Marinate a six pound haunch of venison, after deboning, overnight. Turn the venison several times during this process, if possible. Place in a roasting pan on top of a rack (to ensure air flow around the meat) and cover with either six strips of fatback bacon or with thin shavings of butter. (Because venison lacks fat of its own it will dry out without the added fat, and the surface will not have that delicious roasted meat taste.)
Preheat the oven to 450 degrees. When the over is hot, put in the venison and reduce the temperature to 325 degrees. Cook for fifteen to eighteen minutes per pound, with a little less cooking if your like your meat rarer and a little more cooking if you like it more well done. (But well done will be tough.) Generally speaking, an internal temperature of 120 to 130 degrees indicates rare while one of 130-140 indicates medium rare.
If you want to have an excellent sauce, do not discard the marinade, but instead cook it down.
There are two ways to cook steaks on your stove. The easiest is to saute venison steaks in a hot frying pan with a thin layer of oil or fat, such as butter or lard. A few pats of butter or tablespoons of oil will suffice. (Any remaining fat can easily be removed by patting the steaks dry with a paper towel after cooking.) The other is to use a teflon pan with a very little butter or oil. Some fat must be used or the venison will not cook properly.
A marinade is a fancy name for a solution which tenderizes and flavors meat. Marinades are commonly made using a combination of red wine and vinegar, but can be made with white wine or no wine at all. The vinegar is usually a sweeter vinegar, like red wine, apple, or balsamic.
The marinade remaining after the meat has been removed can be cooked down into an excellent sauce, so it serves a dual purpose. Note that if you intend to use the marinade as a sauce it must be cooked, and we cannot stress that strongly enough, as it has been in contact with raw meat.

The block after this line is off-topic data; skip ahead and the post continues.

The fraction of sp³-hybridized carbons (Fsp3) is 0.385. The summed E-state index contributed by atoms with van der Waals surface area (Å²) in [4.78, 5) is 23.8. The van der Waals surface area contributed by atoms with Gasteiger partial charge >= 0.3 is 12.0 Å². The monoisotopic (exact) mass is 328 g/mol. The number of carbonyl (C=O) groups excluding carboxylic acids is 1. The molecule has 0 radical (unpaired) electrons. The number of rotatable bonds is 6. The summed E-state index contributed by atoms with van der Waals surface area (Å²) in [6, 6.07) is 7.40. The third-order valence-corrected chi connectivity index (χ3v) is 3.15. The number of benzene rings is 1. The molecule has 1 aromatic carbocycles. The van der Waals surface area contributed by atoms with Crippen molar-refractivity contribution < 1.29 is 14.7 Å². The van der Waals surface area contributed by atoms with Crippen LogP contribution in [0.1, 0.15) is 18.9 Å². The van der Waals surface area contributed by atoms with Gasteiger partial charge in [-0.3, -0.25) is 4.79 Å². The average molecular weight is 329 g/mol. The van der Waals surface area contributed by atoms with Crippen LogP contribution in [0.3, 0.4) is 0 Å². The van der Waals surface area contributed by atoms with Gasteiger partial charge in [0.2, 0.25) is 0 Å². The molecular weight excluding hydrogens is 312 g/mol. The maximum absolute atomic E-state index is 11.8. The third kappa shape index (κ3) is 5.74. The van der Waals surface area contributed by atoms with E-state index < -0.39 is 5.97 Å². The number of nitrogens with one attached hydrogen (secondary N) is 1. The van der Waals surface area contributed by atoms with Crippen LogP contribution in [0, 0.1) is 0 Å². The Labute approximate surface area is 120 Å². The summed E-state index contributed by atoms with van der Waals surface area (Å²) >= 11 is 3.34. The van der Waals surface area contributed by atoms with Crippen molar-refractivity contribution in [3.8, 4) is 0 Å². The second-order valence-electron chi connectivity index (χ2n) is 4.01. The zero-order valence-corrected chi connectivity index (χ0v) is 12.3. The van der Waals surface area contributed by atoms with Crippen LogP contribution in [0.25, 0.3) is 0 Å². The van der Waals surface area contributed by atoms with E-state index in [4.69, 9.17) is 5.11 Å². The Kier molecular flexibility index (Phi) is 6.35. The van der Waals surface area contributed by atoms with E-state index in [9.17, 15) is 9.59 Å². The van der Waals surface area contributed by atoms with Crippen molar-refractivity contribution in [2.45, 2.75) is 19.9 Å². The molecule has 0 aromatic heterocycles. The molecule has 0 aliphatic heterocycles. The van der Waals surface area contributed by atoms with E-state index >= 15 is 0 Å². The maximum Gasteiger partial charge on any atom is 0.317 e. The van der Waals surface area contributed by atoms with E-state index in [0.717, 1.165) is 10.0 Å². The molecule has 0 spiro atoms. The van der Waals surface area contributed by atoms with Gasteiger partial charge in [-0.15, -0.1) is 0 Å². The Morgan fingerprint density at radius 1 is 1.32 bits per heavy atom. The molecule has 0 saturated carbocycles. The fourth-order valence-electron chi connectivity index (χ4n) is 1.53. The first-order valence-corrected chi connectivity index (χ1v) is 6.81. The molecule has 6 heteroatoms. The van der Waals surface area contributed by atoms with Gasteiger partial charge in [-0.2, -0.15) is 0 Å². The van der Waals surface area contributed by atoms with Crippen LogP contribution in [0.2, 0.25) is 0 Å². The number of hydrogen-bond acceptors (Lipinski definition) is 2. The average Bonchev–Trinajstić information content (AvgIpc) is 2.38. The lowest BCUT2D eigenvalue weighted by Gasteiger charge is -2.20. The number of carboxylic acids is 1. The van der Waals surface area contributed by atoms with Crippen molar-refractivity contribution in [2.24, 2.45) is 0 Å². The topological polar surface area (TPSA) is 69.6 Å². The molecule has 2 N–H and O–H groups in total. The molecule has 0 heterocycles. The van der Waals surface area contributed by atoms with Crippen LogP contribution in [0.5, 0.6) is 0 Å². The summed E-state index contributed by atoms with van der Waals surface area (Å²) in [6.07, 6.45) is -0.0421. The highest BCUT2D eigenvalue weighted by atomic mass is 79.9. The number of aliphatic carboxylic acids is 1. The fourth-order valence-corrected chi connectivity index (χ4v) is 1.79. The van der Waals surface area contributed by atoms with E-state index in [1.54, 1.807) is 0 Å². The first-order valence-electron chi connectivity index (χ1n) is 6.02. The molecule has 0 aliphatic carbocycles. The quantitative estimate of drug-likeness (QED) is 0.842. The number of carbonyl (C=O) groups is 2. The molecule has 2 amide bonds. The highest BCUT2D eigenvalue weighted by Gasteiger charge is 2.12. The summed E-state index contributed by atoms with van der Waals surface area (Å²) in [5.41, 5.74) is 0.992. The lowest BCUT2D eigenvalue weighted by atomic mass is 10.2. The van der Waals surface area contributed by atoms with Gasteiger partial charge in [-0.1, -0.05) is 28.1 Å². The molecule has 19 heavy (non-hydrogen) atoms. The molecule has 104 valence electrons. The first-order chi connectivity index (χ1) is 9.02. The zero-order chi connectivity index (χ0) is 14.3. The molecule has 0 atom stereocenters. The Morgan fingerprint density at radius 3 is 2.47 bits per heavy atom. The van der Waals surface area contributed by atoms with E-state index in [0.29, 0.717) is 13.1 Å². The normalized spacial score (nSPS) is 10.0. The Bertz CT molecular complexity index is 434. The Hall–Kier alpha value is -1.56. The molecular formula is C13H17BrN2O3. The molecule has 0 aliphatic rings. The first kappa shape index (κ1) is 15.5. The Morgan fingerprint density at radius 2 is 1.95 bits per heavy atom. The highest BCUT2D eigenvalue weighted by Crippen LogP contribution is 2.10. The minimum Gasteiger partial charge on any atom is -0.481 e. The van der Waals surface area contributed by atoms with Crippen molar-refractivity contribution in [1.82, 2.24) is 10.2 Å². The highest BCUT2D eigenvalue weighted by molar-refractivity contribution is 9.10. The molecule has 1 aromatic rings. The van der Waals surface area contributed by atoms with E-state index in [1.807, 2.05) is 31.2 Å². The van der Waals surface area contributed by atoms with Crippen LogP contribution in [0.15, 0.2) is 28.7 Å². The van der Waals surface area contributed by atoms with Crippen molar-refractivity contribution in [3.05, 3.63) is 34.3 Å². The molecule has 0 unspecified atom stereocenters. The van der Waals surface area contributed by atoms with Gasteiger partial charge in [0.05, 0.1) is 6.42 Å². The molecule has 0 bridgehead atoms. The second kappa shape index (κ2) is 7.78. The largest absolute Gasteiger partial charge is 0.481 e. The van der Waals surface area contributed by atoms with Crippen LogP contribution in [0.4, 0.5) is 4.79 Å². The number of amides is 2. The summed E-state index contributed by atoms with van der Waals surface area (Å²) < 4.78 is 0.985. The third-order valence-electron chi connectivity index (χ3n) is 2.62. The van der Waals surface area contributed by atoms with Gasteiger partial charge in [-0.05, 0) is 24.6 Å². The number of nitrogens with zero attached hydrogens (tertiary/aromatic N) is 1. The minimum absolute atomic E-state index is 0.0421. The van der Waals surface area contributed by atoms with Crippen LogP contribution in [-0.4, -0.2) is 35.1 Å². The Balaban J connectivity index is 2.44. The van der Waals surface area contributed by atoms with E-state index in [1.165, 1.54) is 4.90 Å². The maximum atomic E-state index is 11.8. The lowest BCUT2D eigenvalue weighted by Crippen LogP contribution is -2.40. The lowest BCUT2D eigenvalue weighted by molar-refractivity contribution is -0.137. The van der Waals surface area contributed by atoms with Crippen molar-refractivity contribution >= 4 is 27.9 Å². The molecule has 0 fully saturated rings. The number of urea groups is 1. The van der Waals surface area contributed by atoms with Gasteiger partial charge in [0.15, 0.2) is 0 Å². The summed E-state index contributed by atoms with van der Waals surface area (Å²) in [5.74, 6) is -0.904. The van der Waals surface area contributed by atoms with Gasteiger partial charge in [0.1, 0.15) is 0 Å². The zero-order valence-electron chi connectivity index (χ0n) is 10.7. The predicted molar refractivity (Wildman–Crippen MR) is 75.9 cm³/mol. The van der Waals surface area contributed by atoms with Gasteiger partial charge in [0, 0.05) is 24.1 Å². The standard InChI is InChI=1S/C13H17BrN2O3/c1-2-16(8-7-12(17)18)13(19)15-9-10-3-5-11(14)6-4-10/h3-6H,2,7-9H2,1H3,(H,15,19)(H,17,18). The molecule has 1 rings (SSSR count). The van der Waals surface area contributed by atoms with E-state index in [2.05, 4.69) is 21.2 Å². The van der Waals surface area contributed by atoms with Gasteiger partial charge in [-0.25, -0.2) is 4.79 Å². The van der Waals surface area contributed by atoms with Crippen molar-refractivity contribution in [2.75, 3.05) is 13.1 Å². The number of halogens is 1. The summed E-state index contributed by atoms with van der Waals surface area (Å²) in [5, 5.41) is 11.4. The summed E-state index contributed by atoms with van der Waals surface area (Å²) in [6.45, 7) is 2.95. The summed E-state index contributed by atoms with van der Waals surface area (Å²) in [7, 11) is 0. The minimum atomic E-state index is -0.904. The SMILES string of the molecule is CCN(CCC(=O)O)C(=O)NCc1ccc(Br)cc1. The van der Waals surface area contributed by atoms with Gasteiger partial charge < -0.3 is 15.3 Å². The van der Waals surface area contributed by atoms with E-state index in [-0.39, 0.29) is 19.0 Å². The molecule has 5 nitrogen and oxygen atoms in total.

A wine-based marinade without vinegar can be easily made by combining:
This will make enough marinade for up to six pounds of venison. To make less venison than this, reduce the marinade recipe proportionally.
A marinade that combines wine and vinegar:
This will make enough marinade for approximately two pounds of venison. To make less or more venison, adjust the recipe proportionally.
A marinade can be cooked down into an excellent sauce. While most cookbooks will tell you to spend several hours cooking down roasted bones and vegetables, there is a simpler, and quite tasty, solution.
Take the marinade and place it in a sauce pan. Cook it down for a few minutes on medium meat, then combine with two cans of Franco-American onion gravy, and 1/4 cup of tomato purée. (What can we say, other than at AMB Deer Processing we have far better things to do than spend all day making sauces from scratch, so we cheat a little.) Cook the sauce down over a medium flame, stirring constantly, for about half an hour or so until it has a consistency you like. The longer you cook it down, the less water it will have, and the thicker the sauce will be.
Add some dried fruit -- apricots, currents, pears, etc. -- to the sauce after you have cooked it down, but about fifteen minutes before you serve it. (You can use only one type of fruit or mix two or three of them.) Soaking the dried fruit allows it to rehydrate and become soft again. If you add the fruit while you are cooking down the sauce you can boil the flavor out of the fruit. (Great sauce, but less flavorful fruit.) You can leave the fruit whole or coarsely chop it. This is largely a matter of individual preference.
You can also make an excellent l'orange sauce by adding some orange sections. Section an orange, removing all of the connective tissue leaving only the orange pulp, and add the pulp to the sauce. Since oranges contain a fair bit of water, you will have to cook the sauce down a little more. You can also add some orange juice if you do not have an orange handy.
Depending upon your tastes, you can add more black pepper, typically 1 to 2 teaspoons, to make an excellent au poivre sauce. (We at AMB Deer Processing are fond of garlic and black pepper, and add lots of it.)
Venison is like other game, duck, and lamb, in that it benefits from fruit accompanyments, such as berries or reconstituted dried fruits like apricots, as well as jellies.